2) Firmly pack sugar mixture into the skull mold. (Large molds often have 2 halves, small and medium molds usually only require 1.) Once the mold is filled, use a straight edge (such as a knife or cardboard square) to flatten and scrape off any excess sugar. Pack down some more sugar until the mold is as tightly packed as possible.

3) Place a stiff cardboard square (approximately 5-by-5 inches) over the mold and invert to release the sugar skull.

4) Repeat steps 3 and 4 for desired number of sugar skulls. If the sugar mixture becomes too dry as you work with the molds, use a water bottle with a spray nozzle to lightly mist it until it reaches the desired texture again. If the mixture is too wet and the sugar skulls don’t come out of the mold easily, add more sugar until it reaches the desired consistency. Hand wash and dry the mold after every 5 skulls to avoid sticking.

5) When finished molding, allow the sugar skulls to dry for at least 8 hours, or overnight. Medium and mini skulls may be decorated after they are completely dry, but the front and back halves of large skulls must be hollowed out and “glued” together with royal icing before decorating. To do this, hold one large skull half in your hand with the flat side facing up. With a tablespoon, carefully hollow out the center of the skull. Leave the skull wall at least a half-inch thick and do not hollow out the neck. Repeat until all large skull halves have been hollowed. You can rehydrate the leftover scooped-out sugar to make more mini or medium skulls.

7) Take a front half and a back half of a large sugar skull. Using a spoon, apply a 1/4-inch ring of royal icing along the edges of the flat side of one half. Carefully align the half with icing to the half without and press together firmly. Drag your finger along the seam of the skull to remove the icing which will ooze out of the skull. Place the skull aside to dry for at least 2 hours.

For the Royal Icing

1) To make uncolored royal icing "glue," mix the water, meringue powder and powdered sugar in a large bowl and keep tightly covered, but do not refrigerate.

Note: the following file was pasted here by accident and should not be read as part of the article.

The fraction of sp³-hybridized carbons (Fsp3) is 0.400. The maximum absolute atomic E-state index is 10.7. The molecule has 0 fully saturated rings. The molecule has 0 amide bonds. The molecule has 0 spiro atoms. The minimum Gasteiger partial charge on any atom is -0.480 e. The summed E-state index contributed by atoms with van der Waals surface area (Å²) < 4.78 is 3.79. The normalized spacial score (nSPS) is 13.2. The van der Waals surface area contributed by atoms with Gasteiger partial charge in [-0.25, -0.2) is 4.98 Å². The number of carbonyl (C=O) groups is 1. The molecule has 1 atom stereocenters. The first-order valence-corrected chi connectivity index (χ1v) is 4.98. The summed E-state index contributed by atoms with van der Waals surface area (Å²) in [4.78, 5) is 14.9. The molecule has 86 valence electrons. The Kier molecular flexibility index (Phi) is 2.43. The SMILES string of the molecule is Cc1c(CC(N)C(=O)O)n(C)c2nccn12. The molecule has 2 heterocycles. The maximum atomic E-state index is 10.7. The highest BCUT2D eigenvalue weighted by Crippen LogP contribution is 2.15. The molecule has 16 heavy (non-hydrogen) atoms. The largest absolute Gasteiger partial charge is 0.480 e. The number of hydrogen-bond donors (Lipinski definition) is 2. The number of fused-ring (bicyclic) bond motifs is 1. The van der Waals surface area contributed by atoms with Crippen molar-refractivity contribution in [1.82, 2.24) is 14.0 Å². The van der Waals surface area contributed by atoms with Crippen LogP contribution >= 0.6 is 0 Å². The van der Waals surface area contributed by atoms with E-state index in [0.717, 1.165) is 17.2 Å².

4) When ready to decorate, first decide how many colors of royal icing you would like to use. Spoon 1/4 to 1/2 cups of royal icing into separate plastic cups, with one container set aside for each desired color. Stir in concentrated-paste food coloring until desired color is reached.

5) Spoon each colored icing into a separate pastry bag (or a plastic zipper bag with a bottom corner cut off), and tie off the top opening.

6) Decorate the sugar skulls and allow icing to dry. Traditionally, the sugar skulls are given foil eyes and hair, and often named after departed loved ones.

Candied pumpkin is soft, smooth and sweet. Just like you.
Candied pumpkin is soft, smooth and sweet. Just like you.
Wes Naman

Calabaza en Tacha (Candied Pumpkin)

Calabaza en tacha is fun to make and a great way to use up leftover Halloween pumpkins. This simple recipe also makes a delicate, less traditional dessert when topped with vanilla ice cream or chilled, condensed milk.


4 cups water
Juice of one orange
8 cinnamon sticks
2 pounds piloncillo (or 1 3/4 cup brown and 1/4 cup molasses)
1 4- to 5-pound pumpkin, scrubbed clean of any dirt

1) Put the water, orange juice, cinnamon and piloncillo into a large pot with a lid. Bring to a boil, uncovered. Reduce heat, cover and simmer until the piloncillo dissolves, stirring occasionally. Remove from heat.

2) Prepare the pumpkin. Using a large, serrated knife, cut out the stem segment. Cut the pumpkin into quarters. Scoop out and discard any seeds and string. Working with the serrated knife, divide the pumpkin into 2- to 3-inch pieces (squares or triangles work nicely). Slash small diamond incisions into the cleaned pumpkin meat to help it absorb the sugar solution. Be careful not to pierce through the rind.

3) Layer the pumpkin pieces, meat side down, onto the finished sugar syrup. Place a second layer, meat side up this time, over the first layer. Cover and bring to a simmer. Cook until the top layer of pumpkin appears glazed and is soft and golden brown.

4) Remove the pumpkin with tongs and place in a ceramic bowl. Allow to cool. Serve warm or at room temperature, drizzled with the remaining piloncillo syrup.

Food fact: Piloncillo

Piloncillo is an unrefined brown sugar from Mexico also known as panela and panocha. The name piloncillo literally means "little pylon," which refers to its traditional cone shape. Piloncillo can be used as a substitute for brown sugar in any recipe, as it has a similar, but stronger, flavor. Since piloncillo is unrefined, it contains more minerals than brown sugar (which is typically made by adding molasses to refined white sugar). Piloncillo is also thought to help treat the common cold due to its high levels of vitamin C. Many New Mexico supermarkets carry it in their international or Mexican foods isle.